From Nov 19-23, the BWYA Model United Nations Club participated in the 14th Annual Session of THIMUN (The Hague International Model United Nations) Singapore held at the Hwa Chong Institution. The participants, who come from Grades 9 to DP1, took part in the full range of committees, holding various occupations from delegate to president to journalist. The students all left the conference with increased confidence and loads of great memories.
The THIMUN Singapore conference, established in 2004 as a sister conference of The Hague International Model United Nations, is the most prestigious MUN conference in Asia. Every year, globally-aware students gather in Singapore to hold extensive debates over the most controversial topics, many of which the UN has no solutions for, and draft comprehensive resolutions that may be delivered to the UN.
MUN is just a simulation of the UN and all discussions are kept subjective, given that delegates are merely students virtually representing a country’s stand. Having participated in MUN conferences as a delegate, I used to wonder whether my effort was spent in the right place, knowing that what I said might not ever have an effect in the real world. Furthermore, many of the skills MUN builds, such as leadership, confidence, and public speaking experience, can all be achieved through other debate style events. However, this year, after being a member of MUNITY East, THIMUN Singapore’s official Press team, I have come to a different conclusion: MUN is an effective transition into a globalized society and helps students to achieve the BWYA school motto: “Locally Grounded, Globally Aware.”
“Why is it necessary for one to bear knowledge regarding global politics?” you might ask. The answer is that everyone, no matter what their occupation or field of study, is part of human society. During the conference, the Press team had the pleasure of talking with Mr. Seref Isler, a BBC journalist who actually took part in many THIMUN Hague conferences during high school. His unique MUN experiences helped him to kick off his journalism career. During one workshop, he told us, “Each member of society must learn its essential principles in order to make the right decision and speak justly for the greater good.” From this perspective, thanks to its politically-based attributes, MUN nurtures a student’s fundamental responsibility as a global citizen.
One of the most effective ways to learn knowledge is through reinforcement. However, a student may find it easy to memorize a list of historical events but may not necessarily be aware of why they have taken place and what impact they have brought to the contemporary world. MUN helps students to become aware of the factors influencing global politics through the implementation of knowledge in debates and speeches. Their knowledge thusly reinforced, students become more globally aware and are able to make better decisions.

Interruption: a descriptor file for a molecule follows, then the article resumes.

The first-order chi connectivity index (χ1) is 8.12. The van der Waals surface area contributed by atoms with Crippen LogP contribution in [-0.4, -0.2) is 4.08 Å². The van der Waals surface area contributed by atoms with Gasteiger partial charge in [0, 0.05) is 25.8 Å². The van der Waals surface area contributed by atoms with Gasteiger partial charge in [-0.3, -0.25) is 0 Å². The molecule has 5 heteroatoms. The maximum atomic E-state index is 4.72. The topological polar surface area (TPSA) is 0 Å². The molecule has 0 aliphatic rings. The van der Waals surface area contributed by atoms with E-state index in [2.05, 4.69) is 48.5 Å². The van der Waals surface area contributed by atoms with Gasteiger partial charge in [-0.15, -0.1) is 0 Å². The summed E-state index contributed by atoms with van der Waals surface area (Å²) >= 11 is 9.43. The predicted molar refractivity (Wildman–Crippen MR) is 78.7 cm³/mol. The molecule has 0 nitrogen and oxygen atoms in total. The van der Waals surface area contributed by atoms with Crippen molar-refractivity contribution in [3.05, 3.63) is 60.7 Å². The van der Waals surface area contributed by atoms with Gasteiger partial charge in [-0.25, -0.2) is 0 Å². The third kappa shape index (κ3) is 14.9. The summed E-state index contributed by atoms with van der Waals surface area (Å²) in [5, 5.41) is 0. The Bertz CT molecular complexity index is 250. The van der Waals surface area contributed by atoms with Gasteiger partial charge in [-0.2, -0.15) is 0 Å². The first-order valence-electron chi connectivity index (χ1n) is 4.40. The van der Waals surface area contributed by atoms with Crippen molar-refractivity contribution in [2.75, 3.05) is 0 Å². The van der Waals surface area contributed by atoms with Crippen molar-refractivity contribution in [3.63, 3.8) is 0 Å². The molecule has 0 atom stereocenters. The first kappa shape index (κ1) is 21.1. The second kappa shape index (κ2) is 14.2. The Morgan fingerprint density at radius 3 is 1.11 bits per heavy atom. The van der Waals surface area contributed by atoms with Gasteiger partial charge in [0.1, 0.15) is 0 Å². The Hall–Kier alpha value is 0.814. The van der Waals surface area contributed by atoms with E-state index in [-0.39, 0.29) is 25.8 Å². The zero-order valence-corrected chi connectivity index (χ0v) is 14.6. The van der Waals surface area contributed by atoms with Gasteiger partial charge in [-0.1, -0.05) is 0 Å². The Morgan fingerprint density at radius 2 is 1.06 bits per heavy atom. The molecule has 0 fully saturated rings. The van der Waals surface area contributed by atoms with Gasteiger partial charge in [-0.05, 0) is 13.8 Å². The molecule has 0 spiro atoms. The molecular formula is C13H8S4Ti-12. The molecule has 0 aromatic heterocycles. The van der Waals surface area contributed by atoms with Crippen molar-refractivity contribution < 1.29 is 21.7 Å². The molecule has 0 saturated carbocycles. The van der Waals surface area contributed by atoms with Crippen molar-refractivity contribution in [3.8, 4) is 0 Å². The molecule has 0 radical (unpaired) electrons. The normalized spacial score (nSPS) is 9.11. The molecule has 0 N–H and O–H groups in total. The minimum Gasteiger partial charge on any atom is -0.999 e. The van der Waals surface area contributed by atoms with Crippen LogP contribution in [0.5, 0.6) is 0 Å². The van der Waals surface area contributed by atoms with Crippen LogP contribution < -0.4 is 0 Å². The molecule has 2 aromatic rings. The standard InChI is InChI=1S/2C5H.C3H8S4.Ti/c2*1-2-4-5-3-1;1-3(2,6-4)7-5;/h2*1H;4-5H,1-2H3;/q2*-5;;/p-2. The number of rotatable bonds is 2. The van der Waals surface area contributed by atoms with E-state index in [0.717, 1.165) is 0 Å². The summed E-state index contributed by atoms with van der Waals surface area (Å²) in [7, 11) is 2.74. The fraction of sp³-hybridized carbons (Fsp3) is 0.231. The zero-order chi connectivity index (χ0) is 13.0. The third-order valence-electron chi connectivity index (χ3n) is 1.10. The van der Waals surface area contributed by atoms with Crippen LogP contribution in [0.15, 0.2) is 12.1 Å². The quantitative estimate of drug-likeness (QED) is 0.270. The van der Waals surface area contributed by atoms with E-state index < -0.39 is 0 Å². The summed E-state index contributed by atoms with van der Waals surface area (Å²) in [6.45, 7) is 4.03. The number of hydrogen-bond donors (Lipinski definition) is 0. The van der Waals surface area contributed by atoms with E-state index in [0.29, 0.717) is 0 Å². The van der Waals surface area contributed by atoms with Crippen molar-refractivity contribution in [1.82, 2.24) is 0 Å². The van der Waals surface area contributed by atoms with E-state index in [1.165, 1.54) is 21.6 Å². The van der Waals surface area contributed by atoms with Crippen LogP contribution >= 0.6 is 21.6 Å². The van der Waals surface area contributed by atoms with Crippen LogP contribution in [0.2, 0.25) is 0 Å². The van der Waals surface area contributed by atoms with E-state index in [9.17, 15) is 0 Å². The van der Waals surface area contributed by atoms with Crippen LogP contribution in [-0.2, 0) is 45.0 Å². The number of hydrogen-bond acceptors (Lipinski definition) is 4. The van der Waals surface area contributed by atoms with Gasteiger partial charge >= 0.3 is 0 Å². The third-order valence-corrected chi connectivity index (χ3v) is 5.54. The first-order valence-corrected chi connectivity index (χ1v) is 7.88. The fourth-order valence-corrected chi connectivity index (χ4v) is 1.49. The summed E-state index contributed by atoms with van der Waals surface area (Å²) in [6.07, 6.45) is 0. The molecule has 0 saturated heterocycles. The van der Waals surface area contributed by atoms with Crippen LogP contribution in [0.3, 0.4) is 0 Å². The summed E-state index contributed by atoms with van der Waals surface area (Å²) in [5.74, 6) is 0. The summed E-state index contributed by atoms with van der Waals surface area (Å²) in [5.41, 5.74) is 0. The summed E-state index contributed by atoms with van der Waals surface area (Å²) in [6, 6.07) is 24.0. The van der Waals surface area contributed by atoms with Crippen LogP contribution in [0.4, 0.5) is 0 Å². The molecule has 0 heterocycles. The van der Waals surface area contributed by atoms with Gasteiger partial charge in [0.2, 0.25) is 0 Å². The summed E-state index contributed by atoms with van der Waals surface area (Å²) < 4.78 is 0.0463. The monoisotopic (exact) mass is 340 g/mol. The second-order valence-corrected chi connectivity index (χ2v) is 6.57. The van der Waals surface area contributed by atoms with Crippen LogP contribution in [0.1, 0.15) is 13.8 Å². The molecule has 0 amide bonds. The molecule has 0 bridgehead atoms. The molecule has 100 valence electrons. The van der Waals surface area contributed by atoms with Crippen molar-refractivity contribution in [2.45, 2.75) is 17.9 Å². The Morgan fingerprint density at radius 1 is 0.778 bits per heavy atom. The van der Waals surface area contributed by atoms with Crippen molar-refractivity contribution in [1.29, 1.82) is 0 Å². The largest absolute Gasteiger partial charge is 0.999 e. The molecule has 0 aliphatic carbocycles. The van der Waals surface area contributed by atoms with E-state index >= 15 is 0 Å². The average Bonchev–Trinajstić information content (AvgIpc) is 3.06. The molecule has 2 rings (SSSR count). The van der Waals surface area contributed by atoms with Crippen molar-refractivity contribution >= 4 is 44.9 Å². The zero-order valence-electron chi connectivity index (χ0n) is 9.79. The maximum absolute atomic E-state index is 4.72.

Being globally aware does not just mean “diligently studying your world history” (although your history teacher will certainly be happy if you do); it also means being able to put oneself in others’ shoes and coming up with comprehensive solutions to problems that benefit the maximum number of parties. Unlike other debates, MUN requires a student to develop interpersonal skills such as communication and negotiation. Tolerance for different voices is another crucial characteristic that MUN helps to develop. After asking my fellow students what they thought was the most important thing about the conference, almost all of them responded “tolerance”, because “different opinions actually enable students to work collaboratively to find a comprehensive resolution.” “In a debate or many other events,” they responded, “there is only one side that wins. But at MUN, everyone is allowed to have a unique statement on the resolution.”
MUN not only builds public-speaking skills, confidence, and leadership, it is also a wonderful platform through which students can become globally aware of political policies and relationships. It may only be a simulation and hardly any of the resolutions have any significance on the real-world situation but students are nevertheless trained to become more responsible for their stance, influencing them to become global leaders in the future.
This post is provided by BWYA
Photos courtesy of BWYA